Emmett Till Case
Hate crimes have been an issue for years now, decades even. Some have become iconic and in the end have gone on to be influential. This scenario is obviously bittersweet to say the least, for reasons that should be clear without much further explanation. An example of this would be the case of Emmett Till. Emmett was a 14 year old African American boy who happened to be staying in Money, Mississippi. During his time there he had been accused of “offending” a white female store clerk. The only part that varies to his story is whether he made actual physical contact with her, flirted with her, or if he whistled at her. A few nights after this supposed event, 14 year old Emmett was kidnapped from his uncles house. He was brutally beaten only to end up being dragged to a river bank where he was then shot in the head, wrapped in barbed wire, tied to a fan, and dumped into the river. His murderers never faced time for their heinous crime and instead profited off of their boastment.
Emmett’s Accuser’s Confessions
Emmett’s accuser would later admit on her deathbed that she had made the whole thing up and that he had died an innocent child at the hands of evil racists. This of course is a super basic synopsis of this case and it infuriated the nation, as it should have. Although the event should have never taken place, Emmett’s involuntary sacrifice went on to contribute fuel to the civil rights movements. It was an eye opener for the ignorant. This of course is just an example of a hate crime that concluded with some type of not so terrible aftermath, but not all do.
A hate crime that caught my attention was the murder of James Byrd Jr. On June 7,1998, in Jasper, Texas, James accepted a ride from 3 white men. The men jumped him, beat him brutally, and tied him up with chains, which would then be used to chain him to their truck as they drug him, still breathing, for three and a half miles down the road behind the vehicle by his chained ankles. According to the autopsy performed on Mr. Byrd’s body, he was most likely alive through the entire hell ride up until the moment his head was severed from the rest of him. They would go on to leave him in the middle of the road as if he was a display of just how disgusting the American mindset still was in some places. His remains were found in about 81 places along the road, a sight most of the detectives still say haunts them.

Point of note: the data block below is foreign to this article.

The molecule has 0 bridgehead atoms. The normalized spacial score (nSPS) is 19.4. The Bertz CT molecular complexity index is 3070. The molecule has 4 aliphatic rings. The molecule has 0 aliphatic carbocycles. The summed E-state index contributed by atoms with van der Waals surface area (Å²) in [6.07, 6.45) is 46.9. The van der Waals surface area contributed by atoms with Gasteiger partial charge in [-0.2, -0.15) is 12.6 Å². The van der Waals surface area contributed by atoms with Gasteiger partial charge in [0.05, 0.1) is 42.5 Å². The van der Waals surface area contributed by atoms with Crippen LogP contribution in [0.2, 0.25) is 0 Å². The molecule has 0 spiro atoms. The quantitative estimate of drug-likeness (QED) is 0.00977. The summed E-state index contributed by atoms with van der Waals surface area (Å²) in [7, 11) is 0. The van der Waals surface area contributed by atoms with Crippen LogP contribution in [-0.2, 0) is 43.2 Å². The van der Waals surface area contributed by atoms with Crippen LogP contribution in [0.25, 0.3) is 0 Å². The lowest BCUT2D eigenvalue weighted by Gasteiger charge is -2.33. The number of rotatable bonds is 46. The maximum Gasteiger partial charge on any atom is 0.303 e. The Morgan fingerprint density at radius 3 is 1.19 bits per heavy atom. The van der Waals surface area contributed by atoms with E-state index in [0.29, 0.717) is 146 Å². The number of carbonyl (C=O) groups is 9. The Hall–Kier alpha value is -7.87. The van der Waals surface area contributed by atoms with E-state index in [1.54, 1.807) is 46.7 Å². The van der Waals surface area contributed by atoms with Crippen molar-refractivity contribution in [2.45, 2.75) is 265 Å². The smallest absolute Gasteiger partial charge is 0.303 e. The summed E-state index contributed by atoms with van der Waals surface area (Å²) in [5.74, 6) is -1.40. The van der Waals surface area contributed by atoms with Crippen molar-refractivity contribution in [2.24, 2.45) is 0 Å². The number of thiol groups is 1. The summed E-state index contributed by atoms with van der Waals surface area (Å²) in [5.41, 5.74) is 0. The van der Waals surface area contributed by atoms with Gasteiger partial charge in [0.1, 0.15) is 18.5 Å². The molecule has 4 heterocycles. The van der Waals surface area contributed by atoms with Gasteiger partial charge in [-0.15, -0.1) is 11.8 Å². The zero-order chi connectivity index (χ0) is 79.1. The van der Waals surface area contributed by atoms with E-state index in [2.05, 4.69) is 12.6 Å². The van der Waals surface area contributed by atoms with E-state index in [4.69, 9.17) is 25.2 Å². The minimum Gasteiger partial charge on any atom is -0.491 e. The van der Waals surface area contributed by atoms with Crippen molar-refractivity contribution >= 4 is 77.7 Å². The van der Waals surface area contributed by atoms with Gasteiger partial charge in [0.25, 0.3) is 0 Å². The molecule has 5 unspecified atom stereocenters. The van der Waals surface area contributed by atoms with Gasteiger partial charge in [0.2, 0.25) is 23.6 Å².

Shawn Berry and John King’s Case
Shawn Berry and John King had been friends since school. In 1992, both boys participated in a burglary and were sent to a boot camp with the objective to turn their lives around. The program seemed to work out for Berry, but not so much on King. King had to serve two more years after this and the state sent him to Beto One. Individuals close to him said prison taught him how to hate and he came out a much different person. He wasn’t spoken highly of in any regard and even his father has expressed remorse and disgust toward his actions. His family was baptist and he was known as a quiet boy. He dropped out of school as a sophomore.
Confederate Knights Of America
Prison is where the paths of John King and Russell Brewer intertwined. They both came from well respected families and weren’t raised in a hateful environment. However family said Brewer learned spite during his time. Both King and Brewer joined a prison gang called the Confederate Knights Of America. The group was for white supremacists, and according to King’s lawyer was joined simply for protection purposes due to the danger posed by gangs of other races. Brewer was frequently in prison for what is mostly parole violations after the burglary as well as a trip for being found possessing cocaine.
5th Circuit Court Of Appeals
What came of this was a new law and awareness. Before James’ murder the term “hate crime” was not widely heard nor understood. His suffering inspired the Texas James Byrd Jr. Hate Crimes Act along with the federal Hate Crimes Prevention act of 2009. Byrd’s family has told news outlets that they are pleased with that legacy. It will help out other victims. The city has also named a park after him and a possible construction of a museum in honor of him could be in the works. His murder also led to the tearing down of a fence in Jasper’s cemetery, which had been in place to separate black and white burials.
Events like this serve as a reminder that it doesn’t really matter where you’re from, hate can and does still exist. Whether it be for sexual orientation, about race or religion, gender, etc, all are utterly frightening and disturbing. I’d like to pose some questions regarding murders and assaults like these but there would be no answers available. There’s no excusing actions of vile individuals. Individuals of which we still struggle with. In recent times there’s still been lynchings, assaults, and even attempted murder. Although we do have laws and such in place now due to the sacrifice of innocent victims, how can we guarantee that justice will always be served and how will we ultimately put an end to them? I guess only time can tell.